Os 100 melhores filmes de ficção científica de sempre

O potencial cinematográfico (e não só) da ficção científica é quase infinito. É nestes filmes que os nossos maiores pesadelos podem tornar-se realidade e os nossos sonhos concretizar-se, ao mesmo tempo que é dito e posto em causa algo sobre o nosso presente. E o género sempre fez as delícias do público, desde o tempo dos efeitos especiais básicos e rudimentares dos filmes mudos ao excesso digital dos blockbusters contemporâneos. Hoje, no entanto, é a própria crítica quem aplaude e celebra muitos destes filmes, tal como acontece com os super-heróis e o terror. A pensar nisso, elegemos os 100 melhores filmes de ficção científica de sempre. Recomendado: Filmes em cartaz esta semana

The 100 best comedy movies

The 100 best comedy movies

The best comedies in the history of cinema achieve more than just making you laugh (although, granted, it’s not a great comedy if it barely makes you crack a smile). Classic romcoms like ‘Notting Hill’ have us yearning for true love while teen movies like ‘Mean Girls’ get us cringing at memories of being too dorky to join the cool gang at school (and ‘10 Things I Hate About You’ ticks both boxes). Then there are the political satires, like ‘The Death of Stalin’, which serve up uncomfortable truths alongside the funnies. And finally, when we need to get into the festive spirit, the Christmas film archives are crammed with titles that leave you giggling into your eggnog.  All of which makes choosing the 100 best comedies of all time a little tricky. To help us with the task, we enlisted the help of comedians (such as Russell Howard and Diane Morgan), actors (John Boyega and Jodie Whittaker, among others), directors and screenwriters (including Richard Curtis), as well as several Time Out writers. So the next time you need something to turn that frown upside down, you’ll know where to start. RECOMMENDED:  London and UK cinema listings, film reviews and exclusive interviews

The 101 best sex scenes of all time

The 101 best sex scenes of all time

Nooky. Rumpy pumpy. Slap and tickle. Fourth base. La whoopsy-daisy. Whatever you call it, sex runs through cinema like an electric charge. From its seemingly chaste early days through a century-and-a-bit of shadowy film noirs, swooning romances, erotically charged ’80s thrillers and just about every film with Marlon Brando in – up to and very much excluding Apocalypse Now – it’s there, ready to spark chemistry into actual fireworks. Some filmmakers chose to cut tastefully around the deed itself; some have thrown caution (and clothes) to the wind to show it in all its glory. Others, like Nagisa Oshima with his notoriously explicit In the Realm of the Senses, take it even further. We’ve put together 101 of the most groundbreaking sex scenes of all time to chart how the movies have chosen to put the moves on. A fair few of these films have won Academy Awards; some are classic feminist movies; controversy has stalked many of them. Let us know which ones we’re missing.RECOMMENDED: Our list of the 100 best movies of all time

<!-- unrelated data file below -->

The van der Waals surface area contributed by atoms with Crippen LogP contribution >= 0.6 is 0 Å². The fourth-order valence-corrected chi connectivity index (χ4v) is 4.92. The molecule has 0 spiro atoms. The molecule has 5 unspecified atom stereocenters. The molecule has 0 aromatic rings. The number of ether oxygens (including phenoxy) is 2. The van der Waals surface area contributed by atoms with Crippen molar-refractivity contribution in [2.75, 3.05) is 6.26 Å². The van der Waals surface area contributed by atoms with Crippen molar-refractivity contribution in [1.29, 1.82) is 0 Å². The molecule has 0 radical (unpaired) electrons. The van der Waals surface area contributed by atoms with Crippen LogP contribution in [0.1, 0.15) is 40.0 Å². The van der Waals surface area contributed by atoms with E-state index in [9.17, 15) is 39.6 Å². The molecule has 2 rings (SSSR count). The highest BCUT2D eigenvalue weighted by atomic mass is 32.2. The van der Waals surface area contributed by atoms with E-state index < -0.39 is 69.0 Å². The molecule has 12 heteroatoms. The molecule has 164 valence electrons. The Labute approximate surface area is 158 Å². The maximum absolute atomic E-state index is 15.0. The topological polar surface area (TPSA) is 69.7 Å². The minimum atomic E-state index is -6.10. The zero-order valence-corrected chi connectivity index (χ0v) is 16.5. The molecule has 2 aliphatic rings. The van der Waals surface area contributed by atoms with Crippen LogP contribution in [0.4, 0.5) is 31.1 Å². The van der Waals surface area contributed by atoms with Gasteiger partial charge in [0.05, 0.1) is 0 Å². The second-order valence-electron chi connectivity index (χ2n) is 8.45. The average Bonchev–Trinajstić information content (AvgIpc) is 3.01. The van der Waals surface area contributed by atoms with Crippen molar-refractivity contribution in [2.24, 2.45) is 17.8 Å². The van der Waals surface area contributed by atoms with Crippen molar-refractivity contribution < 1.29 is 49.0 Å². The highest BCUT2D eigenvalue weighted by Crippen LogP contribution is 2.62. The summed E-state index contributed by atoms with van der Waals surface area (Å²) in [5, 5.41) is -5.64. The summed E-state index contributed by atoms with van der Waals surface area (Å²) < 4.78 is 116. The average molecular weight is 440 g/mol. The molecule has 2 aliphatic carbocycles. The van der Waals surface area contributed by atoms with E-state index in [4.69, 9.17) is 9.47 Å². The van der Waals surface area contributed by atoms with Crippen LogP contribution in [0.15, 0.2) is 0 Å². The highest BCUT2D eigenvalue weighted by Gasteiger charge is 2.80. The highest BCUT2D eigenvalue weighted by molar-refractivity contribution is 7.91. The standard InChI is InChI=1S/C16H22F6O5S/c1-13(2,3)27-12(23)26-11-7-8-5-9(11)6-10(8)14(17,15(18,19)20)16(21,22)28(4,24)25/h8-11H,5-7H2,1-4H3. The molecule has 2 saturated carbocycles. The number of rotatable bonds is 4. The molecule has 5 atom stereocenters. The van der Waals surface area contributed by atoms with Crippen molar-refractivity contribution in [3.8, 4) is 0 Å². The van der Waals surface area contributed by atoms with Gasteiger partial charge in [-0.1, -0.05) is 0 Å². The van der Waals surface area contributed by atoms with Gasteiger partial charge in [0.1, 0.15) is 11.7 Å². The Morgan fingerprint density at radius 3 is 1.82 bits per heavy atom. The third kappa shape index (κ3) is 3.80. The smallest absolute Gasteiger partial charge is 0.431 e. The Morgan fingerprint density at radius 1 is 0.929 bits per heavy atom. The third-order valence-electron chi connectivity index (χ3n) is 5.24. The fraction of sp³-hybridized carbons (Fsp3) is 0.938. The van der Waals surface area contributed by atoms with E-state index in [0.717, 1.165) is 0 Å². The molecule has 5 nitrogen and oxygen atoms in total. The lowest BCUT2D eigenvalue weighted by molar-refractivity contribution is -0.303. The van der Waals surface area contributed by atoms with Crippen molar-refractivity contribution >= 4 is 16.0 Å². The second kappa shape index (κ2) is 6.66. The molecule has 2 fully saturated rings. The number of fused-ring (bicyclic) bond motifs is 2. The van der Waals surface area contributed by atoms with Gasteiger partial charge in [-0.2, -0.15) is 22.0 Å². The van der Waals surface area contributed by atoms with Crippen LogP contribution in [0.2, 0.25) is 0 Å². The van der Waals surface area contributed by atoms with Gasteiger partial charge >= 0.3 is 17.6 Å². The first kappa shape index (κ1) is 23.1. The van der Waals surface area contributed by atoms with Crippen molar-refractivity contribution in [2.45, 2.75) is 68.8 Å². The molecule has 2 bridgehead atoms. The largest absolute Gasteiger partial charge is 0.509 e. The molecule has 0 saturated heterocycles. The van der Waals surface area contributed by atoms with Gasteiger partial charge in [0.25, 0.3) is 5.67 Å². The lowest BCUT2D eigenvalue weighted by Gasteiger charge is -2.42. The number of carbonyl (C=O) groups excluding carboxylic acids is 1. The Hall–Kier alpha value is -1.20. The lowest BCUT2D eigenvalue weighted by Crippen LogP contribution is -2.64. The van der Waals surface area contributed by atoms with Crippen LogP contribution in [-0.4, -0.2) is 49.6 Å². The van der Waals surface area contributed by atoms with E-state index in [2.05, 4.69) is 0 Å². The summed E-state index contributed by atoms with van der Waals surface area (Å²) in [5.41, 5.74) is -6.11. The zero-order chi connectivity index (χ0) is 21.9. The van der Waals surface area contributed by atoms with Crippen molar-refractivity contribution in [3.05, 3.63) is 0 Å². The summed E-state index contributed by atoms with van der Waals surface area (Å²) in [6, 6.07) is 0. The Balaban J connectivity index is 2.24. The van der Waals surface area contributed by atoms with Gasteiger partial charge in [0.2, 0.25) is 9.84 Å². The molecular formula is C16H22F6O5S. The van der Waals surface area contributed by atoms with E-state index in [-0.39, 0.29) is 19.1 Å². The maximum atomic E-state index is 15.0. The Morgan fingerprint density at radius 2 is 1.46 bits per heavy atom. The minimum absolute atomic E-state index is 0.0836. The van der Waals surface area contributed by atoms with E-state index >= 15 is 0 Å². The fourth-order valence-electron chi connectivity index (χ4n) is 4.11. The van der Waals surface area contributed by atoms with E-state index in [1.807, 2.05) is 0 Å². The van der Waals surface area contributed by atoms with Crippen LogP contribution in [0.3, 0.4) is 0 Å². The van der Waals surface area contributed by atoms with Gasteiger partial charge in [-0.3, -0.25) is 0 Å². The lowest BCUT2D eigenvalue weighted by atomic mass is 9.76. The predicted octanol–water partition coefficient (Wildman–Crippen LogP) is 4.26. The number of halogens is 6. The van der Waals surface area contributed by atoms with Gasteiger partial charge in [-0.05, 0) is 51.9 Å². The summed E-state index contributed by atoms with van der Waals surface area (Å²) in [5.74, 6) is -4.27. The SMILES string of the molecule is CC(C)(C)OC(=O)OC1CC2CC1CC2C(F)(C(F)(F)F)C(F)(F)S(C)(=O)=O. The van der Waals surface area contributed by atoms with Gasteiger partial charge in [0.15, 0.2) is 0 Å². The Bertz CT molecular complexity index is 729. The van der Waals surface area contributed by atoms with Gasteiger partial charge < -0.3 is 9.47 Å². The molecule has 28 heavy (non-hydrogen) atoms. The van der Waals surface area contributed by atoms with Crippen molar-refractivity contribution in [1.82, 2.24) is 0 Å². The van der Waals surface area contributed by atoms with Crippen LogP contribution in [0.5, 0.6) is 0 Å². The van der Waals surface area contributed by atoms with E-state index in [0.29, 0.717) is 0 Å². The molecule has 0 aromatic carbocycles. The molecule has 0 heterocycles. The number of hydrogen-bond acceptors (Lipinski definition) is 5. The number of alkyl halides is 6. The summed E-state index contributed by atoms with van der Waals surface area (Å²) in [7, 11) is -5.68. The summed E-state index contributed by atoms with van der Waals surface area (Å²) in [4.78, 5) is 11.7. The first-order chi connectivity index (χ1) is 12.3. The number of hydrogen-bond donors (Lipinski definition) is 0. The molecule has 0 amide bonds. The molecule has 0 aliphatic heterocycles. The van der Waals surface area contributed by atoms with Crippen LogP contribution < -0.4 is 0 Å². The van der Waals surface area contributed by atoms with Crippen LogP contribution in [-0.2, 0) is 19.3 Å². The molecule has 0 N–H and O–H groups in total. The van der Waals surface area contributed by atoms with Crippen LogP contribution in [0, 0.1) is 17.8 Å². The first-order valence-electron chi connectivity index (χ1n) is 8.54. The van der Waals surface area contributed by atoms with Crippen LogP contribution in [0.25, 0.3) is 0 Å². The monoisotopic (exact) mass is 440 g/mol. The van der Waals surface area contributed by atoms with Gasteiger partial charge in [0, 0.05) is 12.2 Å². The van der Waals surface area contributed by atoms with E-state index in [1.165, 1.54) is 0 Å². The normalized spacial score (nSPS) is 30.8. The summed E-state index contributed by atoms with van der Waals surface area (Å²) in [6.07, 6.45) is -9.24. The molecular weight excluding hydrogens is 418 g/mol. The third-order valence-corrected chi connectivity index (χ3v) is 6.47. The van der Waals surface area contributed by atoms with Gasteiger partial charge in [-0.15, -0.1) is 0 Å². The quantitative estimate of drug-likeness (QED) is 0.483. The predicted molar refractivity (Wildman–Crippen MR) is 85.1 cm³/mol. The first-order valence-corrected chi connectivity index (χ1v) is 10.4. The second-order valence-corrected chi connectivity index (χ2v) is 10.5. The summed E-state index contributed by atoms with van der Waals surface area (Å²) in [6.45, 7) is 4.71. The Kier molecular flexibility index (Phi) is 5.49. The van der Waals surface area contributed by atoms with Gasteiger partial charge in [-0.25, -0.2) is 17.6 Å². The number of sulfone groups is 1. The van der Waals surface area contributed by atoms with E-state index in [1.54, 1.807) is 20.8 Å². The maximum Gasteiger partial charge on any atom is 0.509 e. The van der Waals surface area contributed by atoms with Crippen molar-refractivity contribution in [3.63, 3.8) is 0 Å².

Fuga de Pretoria

Fuga de Pretoria

⭑⭑⭑✩✩ Los miembros sudafricanos blancos del ANC también tuvieron su papel en la lucha por la libertad. En este drama de la vida real, vemos el desprecio en el que se retiene a los activistas Tim Jenkin y Stephen Lee, interpretados por Daniel Radcliffe y Daniel Webber, cuando en 1979 los condenan por distribuir panfletos contra el régimen. Tienen todo el derecho a estar nerviosos cuando llegan a una prisión solo para blancos en las afueras de Pretoria, y se encuentran en grupo junto con los otros detenidos políticos. Con pocas perspectivas de excavar un túnel o escalar las altas paredes, se les ocurre un plan de escape muy loco. Si pueden cortar las llaves de madera como las que cuelgan de los cinturones de los carceleros, deberían poder desbloquear la salida... ¡Claro!, ayuda que el circuito cerrado aún no había llegado a las instalaciones. Esto les permite correr por la noche mientras se enfrentan a las 11 puertas que necesitan abrir. Aún así, el director británico Francis Annan presenta una creciente tensión con un agarre de acero, ya que evadir la detección es una tarea tan importante como crear las llaves a partir de los recortes de un taller de carpintería. Dejando sus días mágicos aún más atrás, Radcliffe es muy persuasivo como el intenso y concentrado Jenkin, que está carcomido por la ansiedad cuanto más se prolonga el proceso. Webber tiene poco con lo que trabajar a su lado, y su volátil cohorte francés (Mark Leonard Winter) es una construcción ficticia, aunque dado q

The 50 best sports movies of all time

The 50 best sports movies of all time

In ranking the 50 best sports movies of all time, we stuck to traditional athletics. (Please, chess and billiards fans, save the fury for another comments board.) That said, here are some of the best action movies of all time—and even an Oscar winner or two. To get in shape, we pounded the heavy bag, swore off sweets and drank plenty of raw eggs—by which we mean we watched a lot of Blu-rays. Surely there are titles we’ve missed. Raise a penalty flag if that’s the case. Remember, it’s not about winning, unless you’re counting backward in a ranked list. What’s the mightiest sports film of all time? Dive in and find out. RECOMMENDED: Our list of the 100 best movies of all time

Five actors stealing the limelight at the Edinburgh Film Festival

Five actors stealing the limelight at the Edinburgh Film Festival

Newly appointed artistic director Mark Adams brought a glitzier, more audience-friendly approach to this year’s Edinburgh Film Festival, which closed on Sunday. After smashing the box office at home, Pixar’s latest animation ‘Inside Out’ arrived in the Scottish capital for its UK premiere to open the festival. What followed was a mix of Hollywood glamour and homegrown talent. Here are the actors who set Edinburgh buzzing